It has been nearly three months since a freight train carrying hazardous materials derailed in East Palestine, Ohio, but excavation and clean-up continues – community members that lived close to the derailment site are still living in temporary housing and the community continues to rely on bottled water. And in mid-April, a truck carrying toxic soil overturned and spilled contaminated soil along the highway.
If you didn’t know that East Palestine was the site of one of the most high-profile toxic chemical train derailments in recent U.S. history, you might not even notice that much was different. On a recent visit, stores were open for business and people were driving or walking through town. A few homes had multiple cases of water bottles piled up outside, and a church at the centre of town hosted a sign advertising free water for distribution.
It may not look like it, but this is a community that has faced a crisis and is being taken advantage of by outsiders under the guise of help. But they continue to need support and donations from independent organizations.
“People want to help when a disaster happens, but sometimes they also just want to get rid of their junk,” said Meg St-Esprit, a local journalist and friend who lives in nearby Pittsburgh and grew up in a rural area 30 minutes from East Palestine. She noted that there have also been scams preying on innocent and vulnerable community members since the derailment.
Rachel Wagoner, a farmer located in Darlington Township, Pa., just 10 minutes from East Palestine, says that sometimes it feels like the outside community is forcing items on her that she doesn’t want or need.
“In March, someone donated diapers. I received a call to come get these diapers, so I drove over to the pick-up location, and received 10 individually packaged diapers in the wrong sizes, just placed in a ziploc bag,” Wagoner said. She also received urine sample cups, a large package of electronic vibrating face cleansers, and many other items that she didn’t ask for or need.
Wagoner said that Darlington community members tasked with storing and distributing items had asked for the donations to stop.
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But East Palestine resident Jenna Harris says that she hopes donations continue for people directly impacted by the disaster. “I’ve never had an issue getting water, but water in this town will be needed for a long time,” Harris said. She has her own well water, but has been relying on bottled water since February.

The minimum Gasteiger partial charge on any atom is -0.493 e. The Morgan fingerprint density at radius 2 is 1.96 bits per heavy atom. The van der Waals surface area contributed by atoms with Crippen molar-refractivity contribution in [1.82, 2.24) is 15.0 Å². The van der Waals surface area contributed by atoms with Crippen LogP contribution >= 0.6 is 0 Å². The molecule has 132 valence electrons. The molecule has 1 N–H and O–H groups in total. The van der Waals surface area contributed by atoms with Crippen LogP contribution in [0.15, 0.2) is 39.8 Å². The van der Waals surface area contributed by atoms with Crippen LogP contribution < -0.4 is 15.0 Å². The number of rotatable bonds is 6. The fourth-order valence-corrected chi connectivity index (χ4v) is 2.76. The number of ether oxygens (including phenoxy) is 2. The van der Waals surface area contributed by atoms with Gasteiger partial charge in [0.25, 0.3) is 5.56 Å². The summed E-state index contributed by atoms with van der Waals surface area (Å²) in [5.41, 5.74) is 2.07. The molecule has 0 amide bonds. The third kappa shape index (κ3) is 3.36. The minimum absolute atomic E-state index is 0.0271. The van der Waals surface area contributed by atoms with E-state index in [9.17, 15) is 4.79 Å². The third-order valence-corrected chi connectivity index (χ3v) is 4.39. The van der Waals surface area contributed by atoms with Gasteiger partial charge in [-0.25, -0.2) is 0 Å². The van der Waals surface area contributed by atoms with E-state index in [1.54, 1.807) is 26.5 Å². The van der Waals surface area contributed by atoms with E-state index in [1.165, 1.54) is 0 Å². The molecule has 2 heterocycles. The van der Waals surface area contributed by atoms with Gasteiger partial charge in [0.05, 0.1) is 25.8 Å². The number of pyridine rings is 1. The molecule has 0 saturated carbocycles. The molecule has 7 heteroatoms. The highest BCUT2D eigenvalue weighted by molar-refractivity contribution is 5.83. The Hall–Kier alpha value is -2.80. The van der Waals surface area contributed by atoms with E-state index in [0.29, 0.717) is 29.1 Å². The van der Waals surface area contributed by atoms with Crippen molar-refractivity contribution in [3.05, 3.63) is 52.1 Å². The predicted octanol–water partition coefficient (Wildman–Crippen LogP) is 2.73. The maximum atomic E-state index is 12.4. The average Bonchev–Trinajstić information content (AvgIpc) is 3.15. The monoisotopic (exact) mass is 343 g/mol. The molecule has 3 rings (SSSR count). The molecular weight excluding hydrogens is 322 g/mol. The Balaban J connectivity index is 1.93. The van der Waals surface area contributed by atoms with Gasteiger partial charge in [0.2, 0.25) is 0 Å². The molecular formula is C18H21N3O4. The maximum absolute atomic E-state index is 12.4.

“There are different levels of need in the community,” Harris said. “People in Ground Zero (near the derailment site) haven’t been able to go home. They’re struggling to make ends meet.” She added that the town has been divided into people who continue to want and need support, and those that want to move on.
Harris said that there have been grassroots initiatives to supply water, food, and other items like The Brightside Project, a faith-based non-profit that organized a drive-thru in East Palestine and handed out food, water, air purifiers and pillows. Other organizations have donated air purifiers to the local school. Harris noted that her children continue to drink bottled water at school, and that there are air purifiers in every classroom.
“As a parent, this has been very difficult. I don’t think it’s safe. They’re still evacuating one mile from the school,” Harris said. She also thinks that Norfolk Southern, the company responsible for the spill, isn’t doing enough to help. In the United States, railway communities and some politicians continue to call for stricter federal regulations.
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Canadians aren’t unfamiliar with train disasters. In 2013, 47 people died in the small Quebec community of Lac-Megantic after a train derailed and exploded. Earlier this month, five train cars derailed in Port Coquitlam, B.C. One of the cars was carrying hydrochloric acid, but it did not spill.
Financial donations are often the preferred way to support a community after a disaster, but they also come with their own set of challenges. Multiple GoFundMe accounts have been set up for East Palestine residents, but Harris says that she doesn’t know where those funds have gone. More than $130,000 from one account was pocketed by an organizer. Another GoFundMe account continues to raise funds, but the organizer has not updated where those funds have gone since February. The organizer did not respond to requests for comment.
“It’s complicated, right?” said Wagoner. “Don’t give stuff, give money. But also, giving money is complicated to make sure it gets to the right place and is used well.”
You can donate to East Palestine disaster relief via area charity The Way Station.
Brianna Bell is a writer in Guelph, Ont.
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